So you’re moving to London to start university, you’ve made a great choice! London is the best city to go to university in in the UK. Why? Because we have everything bigger and better than the rest of the country. Ok, I’m being a little biased and big headed. But going to university in London is a lot different to going anywhere else in the country. Not necessarily in a bad way, but there’s something about London that makes it really weird to go to university in.
First of all, unlike any other large sized town or city, the university isn’t the only thing going for it. Mostly because we have about 40 different universities in one city. Hardly any of them are campus based. Meaning your whole uni life can be spread across the city. And unlike places like Sheffield or Warwick, people don’t just go to London for uni. People travel to London from all over the world for tourism, to work, to live, and they don’t immediately think: “university”. Time and time again I have heard Northern family members say: “Why didn’t you go to Manchester to study? Manchester is a student city.” What does that mean, “student city”? Because to me that means there’s nothing else to do except study.
That’s why in my first year I didn’t feel like London offered the real student experience, whatever that is. Whenever I spoke to my friends from school in the holidays who went to other places in the country to study, they always asked: “What is London like?” But I really wondered what it was like to not study there. (They have this thing called “carnage”. What the hell is that?) To me, their uni experience sounded like living in a tiny village. Everyone you met was a student and when you went to the shops, everyone was a student. The only people you met in clubs were other students and when you met a local, they hated you because you were a student. And during uni holidays, the place was like a ghost town. You were stuck having to live on rubbish food from chain restaurants like Nandos and drinking bad filter coffee from the student union because no one had heard of a ‘skinny latte’, let alone been into a Starbucks. Yeah ok, point made. But that’s what I first worried about when I was a fresher in London. I worried I wasn’t getting the “real deal”. Maybe I didn’t, but I think I got better.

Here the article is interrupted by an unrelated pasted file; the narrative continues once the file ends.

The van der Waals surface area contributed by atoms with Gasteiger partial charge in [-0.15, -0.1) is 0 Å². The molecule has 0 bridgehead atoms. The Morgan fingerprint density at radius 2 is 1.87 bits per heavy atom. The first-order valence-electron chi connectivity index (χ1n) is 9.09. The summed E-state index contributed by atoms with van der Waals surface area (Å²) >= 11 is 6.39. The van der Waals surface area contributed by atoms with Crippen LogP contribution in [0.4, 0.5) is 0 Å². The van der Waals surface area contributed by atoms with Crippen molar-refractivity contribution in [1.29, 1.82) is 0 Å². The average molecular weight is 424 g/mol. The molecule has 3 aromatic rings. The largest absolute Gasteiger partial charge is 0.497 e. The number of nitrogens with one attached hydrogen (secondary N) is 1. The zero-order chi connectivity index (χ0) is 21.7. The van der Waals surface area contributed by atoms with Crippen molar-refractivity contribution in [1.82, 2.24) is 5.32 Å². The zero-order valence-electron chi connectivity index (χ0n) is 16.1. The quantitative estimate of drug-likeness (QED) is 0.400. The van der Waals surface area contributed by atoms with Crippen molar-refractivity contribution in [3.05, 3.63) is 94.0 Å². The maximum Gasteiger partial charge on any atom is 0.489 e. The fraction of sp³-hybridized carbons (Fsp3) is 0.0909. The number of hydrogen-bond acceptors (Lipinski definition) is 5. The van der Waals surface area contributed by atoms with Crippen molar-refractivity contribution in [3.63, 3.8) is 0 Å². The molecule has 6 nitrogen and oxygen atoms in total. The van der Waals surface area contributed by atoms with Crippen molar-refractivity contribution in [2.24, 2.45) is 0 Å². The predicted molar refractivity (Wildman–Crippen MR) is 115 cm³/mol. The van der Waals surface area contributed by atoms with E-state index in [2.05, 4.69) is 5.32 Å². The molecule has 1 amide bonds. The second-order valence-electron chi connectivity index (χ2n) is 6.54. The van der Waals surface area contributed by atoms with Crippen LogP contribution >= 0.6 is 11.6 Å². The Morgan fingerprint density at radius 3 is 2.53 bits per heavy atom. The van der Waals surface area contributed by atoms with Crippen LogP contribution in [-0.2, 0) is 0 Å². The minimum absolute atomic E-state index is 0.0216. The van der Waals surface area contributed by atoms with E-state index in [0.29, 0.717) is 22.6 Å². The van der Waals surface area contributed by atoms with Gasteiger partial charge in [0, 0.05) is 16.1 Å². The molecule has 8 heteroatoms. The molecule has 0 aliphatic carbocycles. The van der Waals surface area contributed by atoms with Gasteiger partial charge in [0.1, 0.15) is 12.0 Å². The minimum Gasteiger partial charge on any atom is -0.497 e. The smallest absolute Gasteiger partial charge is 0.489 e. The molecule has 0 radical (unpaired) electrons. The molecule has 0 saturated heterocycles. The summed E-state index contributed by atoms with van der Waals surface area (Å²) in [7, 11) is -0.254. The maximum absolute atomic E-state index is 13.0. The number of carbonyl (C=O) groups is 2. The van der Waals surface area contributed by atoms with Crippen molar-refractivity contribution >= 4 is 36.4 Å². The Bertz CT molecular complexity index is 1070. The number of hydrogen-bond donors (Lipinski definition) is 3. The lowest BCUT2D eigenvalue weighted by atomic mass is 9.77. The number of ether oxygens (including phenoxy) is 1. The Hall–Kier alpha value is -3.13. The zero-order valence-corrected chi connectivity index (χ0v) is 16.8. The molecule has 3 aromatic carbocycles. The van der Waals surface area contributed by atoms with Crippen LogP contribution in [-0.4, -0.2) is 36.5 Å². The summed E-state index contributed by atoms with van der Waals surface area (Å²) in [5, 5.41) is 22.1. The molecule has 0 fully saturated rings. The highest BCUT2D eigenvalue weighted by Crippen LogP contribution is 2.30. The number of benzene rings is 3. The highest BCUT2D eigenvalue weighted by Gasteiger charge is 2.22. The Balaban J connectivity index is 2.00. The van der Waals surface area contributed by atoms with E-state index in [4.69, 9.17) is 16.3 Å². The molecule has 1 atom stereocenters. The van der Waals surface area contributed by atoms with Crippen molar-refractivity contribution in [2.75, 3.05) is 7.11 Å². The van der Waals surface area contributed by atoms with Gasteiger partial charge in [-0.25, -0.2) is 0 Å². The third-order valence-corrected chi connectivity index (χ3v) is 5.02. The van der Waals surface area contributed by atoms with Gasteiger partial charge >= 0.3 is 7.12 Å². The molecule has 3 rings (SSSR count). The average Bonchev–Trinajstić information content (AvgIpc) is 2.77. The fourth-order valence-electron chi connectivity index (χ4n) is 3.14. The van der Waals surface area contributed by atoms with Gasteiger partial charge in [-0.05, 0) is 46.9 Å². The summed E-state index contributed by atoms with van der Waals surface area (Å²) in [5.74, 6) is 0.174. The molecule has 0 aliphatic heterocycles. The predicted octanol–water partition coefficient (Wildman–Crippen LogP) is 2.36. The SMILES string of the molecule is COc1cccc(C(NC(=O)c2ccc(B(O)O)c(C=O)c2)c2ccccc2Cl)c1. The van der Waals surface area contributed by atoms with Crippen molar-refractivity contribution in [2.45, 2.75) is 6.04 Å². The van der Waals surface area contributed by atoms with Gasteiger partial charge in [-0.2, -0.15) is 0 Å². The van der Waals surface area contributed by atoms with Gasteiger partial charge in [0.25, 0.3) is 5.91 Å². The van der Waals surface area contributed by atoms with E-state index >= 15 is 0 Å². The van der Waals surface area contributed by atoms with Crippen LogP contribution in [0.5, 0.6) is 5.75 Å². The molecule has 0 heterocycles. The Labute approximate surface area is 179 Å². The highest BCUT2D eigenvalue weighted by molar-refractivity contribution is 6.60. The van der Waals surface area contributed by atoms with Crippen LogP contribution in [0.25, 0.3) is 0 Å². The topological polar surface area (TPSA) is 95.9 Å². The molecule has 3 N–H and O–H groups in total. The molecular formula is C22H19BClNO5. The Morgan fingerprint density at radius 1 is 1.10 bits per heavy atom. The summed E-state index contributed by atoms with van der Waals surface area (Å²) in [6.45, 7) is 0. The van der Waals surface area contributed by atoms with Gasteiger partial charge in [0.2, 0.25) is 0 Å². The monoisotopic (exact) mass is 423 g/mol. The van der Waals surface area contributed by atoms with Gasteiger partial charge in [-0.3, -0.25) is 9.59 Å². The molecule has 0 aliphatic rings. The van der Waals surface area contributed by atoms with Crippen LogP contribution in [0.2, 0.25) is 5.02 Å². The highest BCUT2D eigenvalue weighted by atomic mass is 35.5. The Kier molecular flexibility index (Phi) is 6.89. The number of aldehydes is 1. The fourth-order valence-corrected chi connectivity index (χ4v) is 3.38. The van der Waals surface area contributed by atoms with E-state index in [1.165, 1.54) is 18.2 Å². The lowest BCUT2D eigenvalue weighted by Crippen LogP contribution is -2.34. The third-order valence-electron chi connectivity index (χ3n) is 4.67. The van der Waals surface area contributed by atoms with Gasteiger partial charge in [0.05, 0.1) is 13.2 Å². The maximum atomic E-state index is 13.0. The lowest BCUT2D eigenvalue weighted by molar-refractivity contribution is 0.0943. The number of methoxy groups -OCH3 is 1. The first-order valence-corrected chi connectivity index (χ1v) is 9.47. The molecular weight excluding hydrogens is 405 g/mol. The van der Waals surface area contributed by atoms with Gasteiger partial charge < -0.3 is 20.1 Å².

Here’s some of my tips on how to make the most out of freshers in London, so you don’t feel too left out…..
Don’t buy your course books from Waterstones
It’s tempting when you’re given your reading list to go out and buy books straight away. And out of all the bookshops, Waterstones sounds like it offers the best deal. For 2 weeks the Gower Street branch offers 10% student discount (omg, how lenient of Waterstones!) in London. They also promise to stock all of your course books – that’s true, they do. But while you start term thinking: “I’m going to buy all my books and read them all and get all firsts”, 2 months later you’ll probably be wondering how you’re £150 into your overdraft already. Books are expensive so buy them cheap or get them on loan from the library.
- ABE books sells secondhand books in decent condition for very cheap – usually students selling them to other students.
- Skoob Books is ideal for Bloomsbury based students (UCL, SOAS, Birkbeck). The shop boasts London’s broadest selection of secondhand books and they’re super cheap. And they do a 10% student discount!